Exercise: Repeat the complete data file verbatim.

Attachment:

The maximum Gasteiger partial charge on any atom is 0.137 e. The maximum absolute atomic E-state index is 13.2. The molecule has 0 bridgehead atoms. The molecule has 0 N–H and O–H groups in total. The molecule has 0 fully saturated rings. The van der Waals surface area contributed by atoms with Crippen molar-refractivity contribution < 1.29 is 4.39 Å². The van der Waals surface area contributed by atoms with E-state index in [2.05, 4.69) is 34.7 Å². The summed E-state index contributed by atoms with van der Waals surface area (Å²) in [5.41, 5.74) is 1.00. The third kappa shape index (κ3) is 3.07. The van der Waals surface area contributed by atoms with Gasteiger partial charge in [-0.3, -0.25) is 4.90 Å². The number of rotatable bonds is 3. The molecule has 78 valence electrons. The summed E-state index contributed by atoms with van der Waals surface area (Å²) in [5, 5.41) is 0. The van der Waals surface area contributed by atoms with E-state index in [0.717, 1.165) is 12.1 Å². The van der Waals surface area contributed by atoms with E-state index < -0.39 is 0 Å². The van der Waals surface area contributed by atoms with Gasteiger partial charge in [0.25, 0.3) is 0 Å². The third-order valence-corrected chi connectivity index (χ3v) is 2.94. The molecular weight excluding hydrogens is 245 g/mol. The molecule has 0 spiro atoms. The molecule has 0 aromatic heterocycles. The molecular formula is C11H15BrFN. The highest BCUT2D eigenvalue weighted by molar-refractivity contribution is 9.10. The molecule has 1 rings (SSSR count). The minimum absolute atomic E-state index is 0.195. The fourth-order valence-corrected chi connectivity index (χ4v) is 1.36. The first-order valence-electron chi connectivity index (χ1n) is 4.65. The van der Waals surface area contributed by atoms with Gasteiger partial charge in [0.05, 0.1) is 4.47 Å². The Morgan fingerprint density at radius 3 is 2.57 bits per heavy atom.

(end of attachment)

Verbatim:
The maximum Gasteiger partial charge on any atom is 0.137 e. The maximum absolute atomic E-state index is 13.2. The molecule has 0 bridgehead atoms. The molecule has 0 N–H and O–H groups in total. The molecule has 0 fully saturated rings. The van der Waals surface area contributed by atoms with Crippen molar-refractivity contribution < 1.29 is 4.39 Å². The van der Waals surface area contributed by atoms with E-state index in [2.05, 4.69) is 34.7 Å². The summed E-state index contributed by atoms with van der Waals surface area (Å²) in [5.41, 5.74) is 1.00. The third kappa shape index (κ3) is 3.07. The van der Waals surface area contributed by atoms with Gasteiger partial charge in [-0.3, -0.25) is 4.90 Å². The number of rotatable bonds is 3. The molecule has 78 valence electrons. The summed E-state index contributed by atoms with van der Waals surface area (Å²) in [5, 5.41) is 0. The van der Waals surface area contributed by atoms with E-state index in [0.717, 1.165) is 12.1 Å². The van der Waals surface area contributed by atoms with E-state index < -0.39 is 0 Å². The van der Waals surface area contributed by atoms with Gasteiger partial charge in [0.25, 0.3) is 0 Å². The third-order valence-corrected chi connectivity index (χ3v) is 2.94. The molecular weight excluding hydrogens is 245 g/mol. The molecule has 0 spiro atoms. The molecule has 0 aromatic heterocycles. The molecular formula is C11H15BrFN. The highest BCUT2D eigenvalue weighted by molar-refractivity contribution is 9.10. The molecule has 1 rings (SSSR count). The minimum absolute atomic E-state index is 0.195. The fourth-order valence-corrected chi connectivity index (χ4v) is 1.36. The first-order valence-electron chi connectivity index (χ1n) is 4.65. The van der Waals surface area contributed by atoms with Gasteiger partial charge in [0.05, 0.1) is 4.47 Å². The Morgan fingerprint density at radius 3 is 2.57 bits per heavy atom.